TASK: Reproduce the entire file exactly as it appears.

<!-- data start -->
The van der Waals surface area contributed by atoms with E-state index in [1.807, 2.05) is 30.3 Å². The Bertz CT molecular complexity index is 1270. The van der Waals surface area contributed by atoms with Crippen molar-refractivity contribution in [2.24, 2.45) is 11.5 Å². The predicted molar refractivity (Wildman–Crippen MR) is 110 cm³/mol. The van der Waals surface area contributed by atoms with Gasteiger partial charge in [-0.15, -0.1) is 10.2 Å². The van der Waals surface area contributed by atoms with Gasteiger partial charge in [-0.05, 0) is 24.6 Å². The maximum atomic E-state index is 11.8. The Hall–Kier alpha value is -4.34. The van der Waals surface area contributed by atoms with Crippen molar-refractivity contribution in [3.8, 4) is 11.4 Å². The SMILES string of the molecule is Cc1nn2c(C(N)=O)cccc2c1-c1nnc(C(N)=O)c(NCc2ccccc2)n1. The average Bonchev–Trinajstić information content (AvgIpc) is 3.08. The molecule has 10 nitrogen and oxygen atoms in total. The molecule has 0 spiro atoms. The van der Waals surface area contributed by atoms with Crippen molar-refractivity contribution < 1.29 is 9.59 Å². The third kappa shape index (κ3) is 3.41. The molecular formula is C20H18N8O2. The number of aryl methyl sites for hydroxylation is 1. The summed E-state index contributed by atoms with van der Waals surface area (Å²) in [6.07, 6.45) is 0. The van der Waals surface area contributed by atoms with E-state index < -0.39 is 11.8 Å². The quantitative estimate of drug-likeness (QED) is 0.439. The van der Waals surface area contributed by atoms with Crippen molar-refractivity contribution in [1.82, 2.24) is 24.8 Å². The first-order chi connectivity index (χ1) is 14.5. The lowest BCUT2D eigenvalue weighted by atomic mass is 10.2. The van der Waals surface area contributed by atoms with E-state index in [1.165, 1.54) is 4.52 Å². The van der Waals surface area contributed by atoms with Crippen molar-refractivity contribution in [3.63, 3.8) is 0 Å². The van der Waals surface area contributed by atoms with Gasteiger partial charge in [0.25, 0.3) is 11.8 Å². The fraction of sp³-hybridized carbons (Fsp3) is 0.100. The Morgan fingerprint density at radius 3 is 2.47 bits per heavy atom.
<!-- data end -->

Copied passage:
The van der Waals surface area contributed by atoms with E-state index in [1.807, 2.05) is 30.3 Å². The Bertz CT molecular complexity index is 1270. The van der Waals surface area contributed by atoms with Crippen molar-refractivity contribution in [2.24, 2.45) is 11.5 Å². The predicted molar refractivity (Wildman–Crippen MR) is 110 cm³/mol. The van der Waals surface area contributed by atoms with Gasteiger partial charge in [-0.15, -0.1) is 10.2 Å². The van der Waals surface area contributed by atoms with Gasteiger partial charge in [-0.05, 0) is 24.6 Å². The maximum atomic E-state index is 11.8. The Hall–Kier alpha value is -4.34. The van der Waals surface area contributed by atoms with Crippen molar-refractivity contribution in [3.8, 4) is 11.4 Å². The SMILES string of the molecule is Cc1nn2c(C(N)=O)cccc2c1-c1nnc(C(N)=O)c(NCc2ccccc2)n1. The average Bonchev–Trinajstić information content (AvgIpc) is 3.08. The molecule has 10 nitrogen and oxygen atoms in total. The molecule has 0 spiro atoms. The van der Waals surface area contributed by atoms with Crippen molar-refractivity contribution < 1.29 is 9.59 Å². The third kappa shape index (κ3) is 3.41. The molecular formula is C20H18N8O2. The number of aryl methyl sites for hydroxylation is 1. The summed E-state index contributed by atoms with van der Waals surface area (Å²) in [6.07, 6.45) is 0. The van der Waals surface area contributed by atoms with E-state index < -0.39 is 11.8 Å². The quantitative estimate of drug-likeness (QED) is 0.439. The van der Waals surface area contributed by atoms with Crippen molar-refractivity contribution in [1.82, 2.24) is 24.8 Å². The first-order chi connectivity index (χ1) is 14.5. The lowest BCUT2D eigenvalue weighted by atomic mass is 10.2. The van der Waals surface area contributed by atoms with E-state index in [1.165, 1.54) is 4.52 Å². The van der Waals surface area contributed by atoms with Crippen molar-refractivity contribution in [3.63, 3.8) is 0 Å². The van der Waals surface area contributed by atoms with Gasteiger partial charge in [0.25, 0.3) is 11.8 Å². The fraction of sp³-hybridized carbons (Fsp3) is 0.100. The Morgan fingerprint density at radius 3 is 2.47 bits per heavy atom.